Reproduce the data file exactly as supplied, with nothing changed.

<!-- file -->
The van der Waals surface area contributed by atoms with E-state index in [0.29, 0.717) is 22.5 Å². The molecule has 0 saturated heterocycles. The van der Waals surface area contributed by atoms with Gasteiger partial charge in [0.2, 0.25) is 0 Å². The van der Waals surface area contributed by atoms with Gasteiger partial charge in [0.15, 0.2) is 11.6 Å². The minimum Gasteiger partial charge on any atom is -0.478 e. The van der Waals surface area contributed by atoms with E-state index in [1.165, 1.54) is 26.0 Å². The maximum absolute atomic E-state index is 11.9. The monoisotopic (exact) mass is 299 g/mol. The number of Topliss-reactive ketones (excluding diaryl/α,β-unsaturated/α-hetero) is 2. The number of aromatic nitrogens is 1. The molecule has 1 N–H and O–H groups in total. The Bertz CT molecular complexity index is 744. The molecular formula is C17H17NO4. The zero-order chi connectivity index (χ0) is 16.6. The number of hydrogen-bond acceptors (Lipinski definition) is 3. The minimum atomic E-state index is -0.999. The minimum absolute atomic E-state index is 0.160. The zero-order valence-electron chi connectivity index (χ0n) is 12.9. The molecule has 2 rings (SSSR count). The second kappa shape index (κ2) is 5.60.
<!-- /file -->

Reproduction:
The van der Waals surface area contributed by atoms with E-state index in [0.29, 0.717) is 22.5 Å². The molecule has 0 saturated heterocycles. The van der Waals surface area contributed by atoms with Gasteiger partial charge in [0.2, 0.25) is 0 Å². The van der Waals surface area contributed by atoms with Gasteiger partial charge in [0.15, 0.2) is 11.6 Å². The minimum Gasteiger partial charge on any atom is -0.478 e. The van der Waals surface area contributed by atoms with E-state index in [1.165, 1.54) is 26.0 Å². The maximum absolute atomic E-state index is 11.9. The monoisotopic (exact) mass is 299 g/mol. The number of Topliss-reactive ketones (excluding diaryl/α,β-unsaturated/α-hetero) is 2. The number of aromatic nitrogens is 1. The molecule has 1 N–H and O–H groups in total. The Bertz CT molecular complexity index is 744. The molecular formula is C17H17NO4. The zero-order chi connectivity index (χ0) is 16.6. The number of hydrogen-bond acceptors (Lipinski definition) is 3. The minimum atomic E-state index is -0.999. The minimum absolute atomic E-state index is 0.160. The zero-order valence-electron chi connectivity index (χ0n) is 12.9. The molecule has 2 rings (SSSR count). The second kappa shape index (κ2) is 5.60.